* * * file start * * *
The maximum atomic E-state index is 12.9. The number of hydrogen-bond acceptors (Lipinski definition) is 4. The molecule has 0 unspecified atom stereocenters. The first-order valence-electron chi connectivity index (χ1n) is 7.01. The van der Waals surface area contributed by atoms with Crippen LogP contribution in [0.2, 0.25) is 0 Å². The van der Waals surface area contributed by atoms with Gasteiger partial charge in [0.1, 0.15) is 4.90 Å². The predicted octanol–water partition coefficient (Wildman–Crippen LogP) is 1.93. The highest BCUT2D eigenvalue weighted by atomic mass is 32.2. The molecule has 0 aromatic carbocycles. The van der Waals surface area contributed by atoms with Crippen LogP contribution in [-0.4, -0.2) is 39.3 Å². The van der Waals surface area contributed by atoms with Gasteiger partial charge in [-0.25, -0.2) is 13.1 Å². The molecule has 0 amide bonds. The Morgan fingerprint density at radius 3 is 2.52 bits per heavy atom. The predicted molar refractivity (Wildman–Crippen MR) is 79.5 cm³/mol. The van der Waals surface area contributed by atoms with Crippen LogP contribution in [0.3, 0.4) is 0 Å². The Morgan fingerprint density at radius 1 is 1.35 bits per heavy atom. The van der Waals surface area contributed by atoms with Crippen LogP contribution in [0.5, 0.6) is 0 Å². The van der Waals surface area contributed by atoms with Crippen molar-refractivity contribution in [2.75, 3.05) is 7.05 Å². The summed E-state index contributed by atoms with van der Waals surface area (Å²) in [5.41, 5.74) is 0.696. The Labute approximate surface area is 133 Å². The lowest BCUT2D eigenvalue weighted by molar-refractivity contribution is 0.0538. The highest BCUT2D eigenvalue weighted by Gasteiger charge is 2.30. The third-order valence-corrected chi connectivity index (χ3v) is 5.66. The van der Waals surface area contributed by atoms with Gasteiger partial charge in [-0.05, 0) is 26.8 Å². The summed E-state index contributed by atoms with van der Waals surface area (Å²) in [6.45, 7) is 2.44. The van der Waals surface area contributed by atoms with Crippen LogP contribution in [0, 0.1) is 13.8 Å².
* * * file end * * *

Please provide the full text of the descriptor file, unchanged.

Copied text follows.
The maximum atomic E-state index is 12.9. The number of hydrogen-bond acceptors (Lipinski definition) is 4. The molecule has 0 unspecified atom stereocenters. The first-order valence-electron chi connectivity index (χ1n) is 7.01. The van der Waals surface area contributed by atoms with Crippen LogP contribution in [0.2, 0.25) is 0 Å². The van der Waals surface area contributed by atoms with Gasteiger partial charge in [0.1, 0.15) is 4.90 Å². The predicted octanol–water partition coefficient (Wildman–Crippen LogP) is 1.93. The highest BCUT2D eigenvalue weighted by atomic mass is 32.2. The molecule has 0 aromatic carbocycles. The van der Waals surface area contributed by atoms with Crippen LogP contribution in [-0.4, -0.2) is 39.3 Å². The van der Waals surface area contributed by atoms with Gasteiger partial charge in [-0.25, -0.2) is 13.1 Å². The molecule has 0 amide bonds. The Morgan fingerprint density at radius 3 is 2.52 bits per heavy atom. The predicted molar refractivity (Wildman–Crippen MR) is 79.5 cm³/mol. The van der Waals surface area contributed by atoms with Crippen LogP contribution in [0.3, 0.4) is 0 Å². The Morgan fingerprint density at radius 1 is 1.35 bits per heavy atom. The van der Waals surface area contributed by atoms with Crippen LogP contribution in [0.5, 0.6) is 0 Å². The van der Waals surface area contributed by atoms with Crippen molar-refractivity contribution in [2.75, 3.05) is 7.05 Å². The summed E-state index contributed by atoms with van der Waals surface area (Å²) in [5.41, 5.74) is 0.696. The Labute approximate surface area is 133 Å². The lowest BCUT2D eigenvalue weighted by molar-refractivity contribution is 0.0538. The highest BCUT2D eigenvalue weighted by Gasteiger charge is 2.30. The third-order valence-corrected chi connectivity index (χ3v) is 5.66. The van der Waals surface area contributed by atoms with Gasteiger partial charge in [-0.05, 0) is 26.8 Å². The summed E-state index contributed by atoms with van der Waals surface area (Å²) in [6.45, 7) is 2.44. The van der Waals surface area contributed by atoms with Crippen LogP contribution in [0, 0.1) is 13.8 Å².